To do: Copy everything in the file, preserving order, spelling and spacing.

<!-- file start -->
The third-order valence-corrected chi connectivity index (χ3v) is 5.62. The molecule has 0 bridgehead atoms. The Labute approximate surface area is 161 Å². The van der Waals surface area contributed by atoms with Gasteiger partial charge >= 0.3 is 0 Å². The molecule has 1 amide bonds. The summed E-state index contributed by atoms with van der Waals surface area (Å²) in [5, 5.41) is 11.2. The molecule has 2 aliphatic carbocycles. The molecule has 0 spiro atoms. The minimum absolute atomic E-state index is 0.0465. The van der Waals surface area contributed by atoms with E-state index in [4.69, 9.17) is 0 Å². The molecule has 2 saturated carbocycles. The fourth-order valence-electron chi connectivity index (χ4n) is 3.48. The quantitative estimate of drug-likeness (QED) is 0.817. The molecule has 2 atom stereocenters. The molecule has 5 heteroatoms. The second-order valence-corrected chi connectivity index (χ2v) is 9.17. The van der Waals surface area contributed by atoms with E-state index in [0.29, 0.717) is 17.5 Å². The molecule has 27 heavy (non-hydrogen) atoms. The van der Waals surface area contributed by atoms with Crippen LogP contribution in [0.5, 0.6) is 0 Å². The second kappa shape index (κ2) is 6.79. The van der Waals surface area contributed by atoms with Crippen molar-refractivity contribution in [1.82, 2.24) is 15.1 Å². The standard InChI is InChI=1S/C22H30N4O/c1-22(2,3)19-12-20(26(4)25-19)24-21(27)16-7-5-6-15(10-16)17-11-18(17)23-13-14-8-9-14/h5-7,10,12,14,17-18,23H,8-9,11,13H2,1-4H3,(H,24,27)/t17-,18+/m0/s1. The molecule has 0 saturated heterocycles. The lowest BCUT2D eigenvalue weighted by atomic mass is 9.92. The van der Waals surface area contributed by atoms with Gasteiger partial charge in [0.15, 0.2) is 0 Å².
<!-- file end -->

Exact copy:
The third-order valence-corrected chi connectivity index (χ3v) is 5.62. The molecule has 0 bridgehead atoms. The Labute approximate surface area is 161 Å². The van der Waals surface area contributed by atoms with Gasteiger partial charge >= 0.3 is 0 Å². The molecule has 1 amide bonds. The summed E-state index contributed by atoms with van der Waals surface area (Å²) in [5, 5.41) is 11.2. The molecule has 2 aliphatic carbocycles. The molecule has 0 spiro atoms. The minimum absolute atomic E-state index is 0.0465. The van der Waals surface area contributed by atoms with E-state index in [4.69, 9.17) is 0 Å². The molecule has 2 saturated carbocycles. The fourth-order valence-electron chi connectivity index (χ4n) is 3.48. The quantitative estimate of drug-likeness (QED) is 0.817. The molecule has 2 atom stereocenters. The molecule has 5 heteroatoms. The second-order valence-corrected chi connectivity index (χ2v) is 9.17. The van der Waals surface area contributed by atoms with E-state index in [0.29, 0.717) is 17.5 Å². The molecule has 27 heavy (non-hydrogen) atoms. The van der Waals surface area contributed by atoms with Crippen LogP contribution in [0.5, 0.6) is 0 Å². The second kappa shape index (κ2) is 6.79. The van der Waals surface area contributed by atoms with Crippen molar-refractivity contribution in [1.82, 2.24) is 15.1 Å². The standard InChI is InChI=1S/C22H30N4O/c1-22(2,3)19-12-20(26(4)25-19)24-21(27)16-7-5-6-15(10-16)17-11-18(17)23-13-14-8-9-14/h5-7,10,12,14,17-18,23H,8-9,11,13H2,1-4H3,(H,24,27)/t17-,18+/m0/s1. The molecule has 0 saturated heterocycles. The lowest BCUT2D eigenvalue weighted by atomic mass is 9.92. The van der Waals surface area contributed by atoms with Gasteiger partial charge in [0.15, 0.2) is 0 Å².